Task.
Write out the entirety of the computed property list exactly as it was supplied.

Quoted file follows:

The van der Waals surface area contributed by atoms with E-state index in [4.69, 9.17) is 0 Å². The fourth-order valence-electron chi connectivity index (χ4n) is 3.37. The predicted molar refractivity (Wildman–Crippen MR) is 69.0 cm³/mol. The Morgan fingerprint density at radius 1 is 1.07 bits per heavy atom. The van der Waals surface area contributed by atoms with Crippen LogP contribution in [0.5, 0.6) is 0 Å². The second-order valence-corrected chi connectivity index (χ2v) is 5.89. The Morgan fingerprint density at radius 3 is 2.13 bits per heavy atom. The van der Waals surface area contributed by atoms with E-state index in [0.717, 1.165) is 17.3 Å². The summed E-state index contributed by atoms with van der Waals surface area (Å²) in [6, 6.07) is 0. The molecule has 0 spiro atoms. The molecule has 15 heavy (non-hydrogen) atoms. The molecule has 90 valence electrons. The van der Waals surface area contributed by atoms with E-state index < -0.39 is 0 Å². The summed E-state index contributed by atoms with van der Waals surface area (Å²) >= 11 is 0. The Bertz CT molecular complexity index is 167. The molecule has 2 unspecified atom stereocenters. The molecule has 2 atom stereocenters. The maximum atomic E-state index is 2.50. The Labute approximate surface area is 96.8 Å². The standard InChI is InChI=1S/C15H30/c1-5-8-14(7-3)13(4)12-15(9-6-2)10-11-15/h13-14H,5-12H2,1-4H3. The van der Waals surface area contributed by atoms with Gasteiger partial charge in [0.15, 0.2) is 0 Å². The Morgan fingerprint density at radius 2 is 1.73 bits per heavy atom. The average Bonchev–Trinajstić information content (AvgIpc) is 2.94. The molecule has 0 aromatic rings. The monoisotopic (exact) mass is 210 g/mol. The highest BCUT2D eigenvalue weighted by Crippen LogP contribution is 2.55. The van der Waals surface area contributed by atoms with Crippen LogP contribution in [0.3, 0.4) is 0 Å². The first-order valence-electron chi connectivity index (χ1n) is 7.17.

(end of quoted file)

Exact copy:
The van der Waals surface area contributed by atoms with E-state index in [4.69, 9.17) is 0 Å². The fourth-order valence-electron chi connectivity index (χ4n) is 3.37. The predicted molar refractivity (Wildman–Crippen MR) is 69.0 cm³/mol. The Morgan fingerprint density at radius 1 is 1.07 bits per heavy atom. The van der Waals surface area contributed by atoms with Crippen LogP contribution in [0.5, 0.6) is 0 Å². The second-order valence-corrected chi connectivity index (χ2v) is 5.89. The Morgan fingerprint density at radius 3 is 2.13 bits per heavy atom. The van der Waals surface area contributed by atoms with E-state index in [0.717, 1.165) is 17.3 Å². The summed E-state index contributed by atoms with van der Waals surface area (Å²) in [6, 6.07) is 0. The molecule has 0 spiro atoms. The molecule has 15 heavy (non-hydrogen) atoms. The molecule has 90 valence electrons. The van der Waals surface area contributed by atoms with E-state index < -0.39 is 0 Å². The summed E-state index contributed by atoms with van der Waals surface area (Å²) >= 11 is 0. The Bertz CT molecular complexity index is 167. The molecule has 2 unspecified atom stereocenters. The molecule has 2 atom stereocenters. The maximum atomic E-state index is 2.50. The Labute approximate surface area is 96.8 Å². The standard InChI is InChI=1S/C15H30/c1-5-8-14(7-3)13(4)12-15(9-6-2)10-11-15/h13-14H,5-12H2,1-4H3. The van der Waals surface area contributed by atoms with Gasteiger partial charge in [0.15, 0.2) is 0 Å². The Morgan fingerprint density at radius 2 is 1.73 bits per heavy atom. The average Bonchev–Trinajstić information content (AvgIpc) is 2.94. The molecule has 0 aromatic rings. The monoisotopic (exact) mass is 210 g/mol. The highest BCUT2D eigenvalue weighted by Crippen LogP contribution is 2.55. The van der Waals surface area contributed by atoms with Crippen LogP contribution in [0.3, 0.4) is 0 Å². The first-order valence-electron chi connectivity index (χ1n) is 7.17.